Denver Business Journal: 29 must-try brews at the Great American Beer Festival

“The Great American Beer Festival is here, with some 800 breweries from across the nation (some never found in Denver outside this event) pouring more than 3,800 beers at the Colorado Convention Center.

But it is only the fool who would enter those hallowed halls today through Saturday and ignore this state’s own fruits.

Colorado brewers — and there are 161 of them that will be pouring at the festival — are coming in from some of the most remote parts of the state, and they are breaking out some rarely-tasted one-offs .

That means a higher concentration of blow-your-taste-buds-out-with-delight offerings in the Mountain section of the great hall than in any other area — yes, even more than the Pacific.

With that in mind, here is an alphabetical list for locals and visitors alike of absolute must-try beers at the festival.

A few you’ll know. Many you will not. But hey, isn’t that the greatest joy of GABF?

  1. AC Golden Colorado Native Kriek Noir: A stunningly tart beer aged two years with cherries and then bottle-conditioned for another two, It will take your taste buds to the edge with its complexity and ultimately reward them.
  2. Avery Promiscuus: Very few brewers have used Madeira and port barrels to age their wares, and it’s a shame. This beer, which I’ve only had in the Boulder Brewery’s taproom, is bold and funky, and you’ll swirl it around again and again to discern the flavors.
  3. Black Project Cygnus Double Montmorency: The great joy of Black Project is never quite knowing what its spontaneous fermentation will produce. But when the brewery takes three different years of barrel-fermented coolship ale and tosses them together with pounds and pounds of cherries, you know it will be special.
  4. Boulder Shake Chocolate Porter: America’s oldest microbrewery may have hit on the best recipe in its 38-year history when it created this creamy, sweet and full chocolate porter that will give you a different taste to consider.
  5. Broken Compass Coconut Porter: This mountain-town brewery not only cemented its reputation by winning a medal for this at its first GABF, it actually started to draw people out of the Denver area up to Breckenridge to seek this out.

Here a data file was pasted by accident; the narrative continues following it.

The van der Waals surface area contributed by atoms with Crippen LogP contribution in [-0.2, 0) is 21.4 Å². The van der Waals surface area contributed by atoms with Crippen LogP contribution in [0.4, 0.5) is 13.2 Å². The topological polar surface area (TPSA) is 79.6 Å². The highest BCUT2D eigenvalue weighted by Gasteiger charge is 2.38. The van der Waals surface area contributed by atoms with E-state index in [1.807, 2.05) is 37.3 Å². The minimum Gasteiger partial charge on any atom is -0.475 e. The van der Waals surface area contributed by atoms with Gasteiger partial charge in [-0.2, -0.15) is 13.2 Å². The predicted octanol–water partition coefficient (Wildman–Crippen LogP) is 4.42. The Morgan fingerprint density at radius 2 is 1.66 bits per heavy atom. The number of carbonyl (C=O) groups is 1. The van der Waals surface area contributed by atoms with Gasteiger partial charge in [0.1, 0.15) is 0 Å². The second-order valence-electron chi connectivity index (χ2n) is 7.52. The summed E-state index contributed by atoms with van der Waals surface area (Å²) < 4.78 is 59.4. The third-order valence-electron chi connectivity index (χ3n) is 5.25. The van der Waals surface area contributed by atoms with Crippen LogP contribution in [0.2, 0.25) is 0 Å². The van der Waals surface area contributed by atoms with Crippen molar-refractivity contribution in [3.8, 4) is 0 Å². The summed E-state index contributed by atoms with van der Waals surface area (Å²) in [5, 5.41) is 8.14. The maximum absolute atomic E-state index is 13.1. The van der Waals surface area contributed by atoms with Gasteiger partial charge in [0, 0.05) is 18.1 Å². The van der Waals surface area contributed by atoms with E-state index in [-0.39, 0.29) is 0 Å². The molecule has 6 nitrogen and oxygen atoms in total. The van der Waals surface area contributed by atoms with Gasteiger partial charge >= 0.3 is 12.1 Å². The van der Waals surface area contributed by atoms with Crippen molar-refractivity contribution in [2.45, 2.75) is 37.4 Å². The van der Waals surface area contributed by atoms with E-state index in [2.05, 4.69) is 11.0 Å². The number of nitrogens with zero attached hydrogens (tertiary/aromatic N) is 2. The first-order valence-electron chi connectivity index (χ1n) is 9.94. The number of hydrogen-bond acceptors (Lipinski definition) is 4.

6. Caution Brewing The Earl: Lakewood’s finest brewery employs a lot of unusual ingredients in its beer, but its use of Earl Grey tea to add a leafy presence to a surprisingly full-bodied English mild creates the most unique taste in its portfolio.
  7. City Star Belle: Arguably no brewery in Colorado has improved as much this year as City Star, which wowed earlier this year with its Wood Belly barrel-aged imperial IPA. So when the brewery decides it’s going to uncork a barrel-aged sour oatmeal pale ale aged with passion fruit, you just want to see what it can do with that combination.
  8. Comrade Fresh Hop Superpower IPA: The year-round version of this beer is becoming the Colorado standard-bearer IPA for some hop heads. And this is the kicked-up version that is only available for a limited time.
  9. Copper Kettle Snowed In Mocha: Snowed In, a bourbon-barrel imperial oatmeal stout, is one of the finest Christmastime beers in the state. So, what will a little coffee and chocolate do to the body? That’s kind of the point to buying tickets to the GABF.
  10. Crooked Stave Trellis Buster: These guys are some of Colorado’s sour kings. But when they pour a beer they describe as their hoppiest beer ever, you eagerly ask for this dry-hopped double IPA.
  11. Dry Dock Pumpkin Double Porter: The double hazelnut brown ale and the double hazelnut coffee porter were out of this world. This is the next iteration of the concept, and appropriate for the season.
  12. Fate Brewing Pinot Noir Gose: Take one of your signature beers, age it with pinot noir grape must, sit back and enjoy.
  13. Funkwerks Nelson Sauvin: This beer combines one of the most appealing hops available today with the body of a saison to produce a rainbow of flavors.
  14. Great Divide The Smoothness: First offered last year, this Jameson-barrel-aged dark lager has enough body to stand up to Irish whiskey overtones but not too much to render the barrel moot….”

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